Sony Ericsson Xperia X10 Review

Introduction and Design
This review has been updated on 29.03.2010.

This is a global GSM phone. It can be used with T-Mobile's 1700MHz 3G band, and with AT&T USA without 3G. The
American versionsupports AT&T's 3G network.


Some high-tech cell phone models get the same attention as movie stars and the Sony Ericsson Xperia X10 makes for an illustrative example. The device has haunted our news section on a weekly basis since the first time we caught wind of it last summer. Some of you that do not share our excitement about cell phones may wonder why this... and here is the answer:

The Sony Ericsson Xperia X10 is the first Android device of the manufacturer and the operating system itself has been causing quite a stir in the cell phone world in the last year. The handset comes with downright monstrous hardware features and as of today, there is simply no other cell phone based on the same platform to rival the X10 and we hardly need to say anything other than “4-inch screen, 1GHz Snapdragon processor and 8.1-megapixel camera”, although Timescape and Mediascape add a truly unique touch to the interface personalization.

We are beginning our review of the Sony Ericsson Xperia X10 in high spirits and with sky-rocketing expectations. Despite the almost irresistible desire to tear the box open the minute we got it in our hands, we took time to notice it does remind of boxes that handsets like the HTC HD2 and HTC Hero come in. In other words: small, white and elongated. This does not come as a surprise really, because the current trend dictates that manufacturers should use the least amount of materials in order to make boxes as ecologically-friendly as possible. So, what´s inside?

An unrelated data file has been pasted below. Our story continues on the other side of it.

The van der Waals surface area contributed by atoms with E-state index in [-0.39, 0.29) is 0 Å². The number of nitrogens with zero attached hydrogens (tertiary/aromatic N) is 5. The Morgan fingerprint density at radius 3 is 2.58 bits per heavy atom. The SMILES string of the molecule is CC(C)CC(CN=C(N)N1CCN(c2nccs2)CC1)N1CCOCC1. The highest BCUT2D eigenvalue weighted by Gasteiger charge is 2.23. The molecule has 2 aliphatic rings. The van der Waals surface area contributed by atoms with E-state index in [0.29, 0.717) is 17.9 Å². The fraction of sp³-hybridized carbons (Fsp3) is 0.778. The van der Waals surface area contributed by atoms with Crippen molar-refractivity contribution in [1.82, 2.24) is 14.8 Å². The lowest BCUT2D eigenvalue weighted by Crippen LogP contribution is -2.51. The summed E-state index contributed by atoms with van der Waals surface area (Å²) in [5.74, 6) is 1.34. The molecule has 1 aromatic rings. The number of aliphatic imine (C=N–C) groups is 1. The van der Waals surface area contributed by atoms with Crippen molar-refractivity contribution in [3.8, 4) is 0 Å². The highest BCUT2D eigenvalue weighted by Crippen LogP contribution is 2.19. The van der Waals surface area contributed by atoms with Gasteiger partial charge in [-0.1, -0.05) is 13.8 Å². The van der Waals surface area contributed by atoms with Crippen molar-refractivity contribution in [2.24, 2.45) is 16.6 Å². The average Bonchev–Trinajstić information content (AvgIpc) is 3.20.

-    Sony Ericsson Xperia X10
-    8GB microSD card
-    Headphones
-    Wall charger
-    USB cable (plugs into the charger)
-    User guide

Just like most cell phones these days, the Xperia X10 comes without a carrying pouch. The boxed headset is actually the MH500 that happens to be one of the best pairs that can be found with Sony Ericsson devices these days (we first saw it with the Xperia X2).


If we have to describe the Sony Ericsson Xperia X10 in just one word, it would be “BIG”. In two words – „VERY BIG”. In three... Ok, let´s just not run to extremes here, shall we? It´s only logical the handset is on the bulky side, given the huge, 4-inch display it integrates. Some people would probably be more than happy to live with the massive overall size of the Sony Ericsson X10, but we need to point out this is not a cell phone you can use with one hand. Similarly to the HTC HD2 that is a tad wider actually, you will not be able to reach the farthest parts of the screen with your thumb if holding it in one hand. Fortunately, the back is slightly curved and the X10 fits well in hand. The weight is properly balanced, meaning the cell phone is not overly hefty and discomforting to carry around in your pocket, although you will be aware of its presence at all times.

You can compare the Sony Ericsson Xperia X10 with many other phones using our Size Visualization Tool.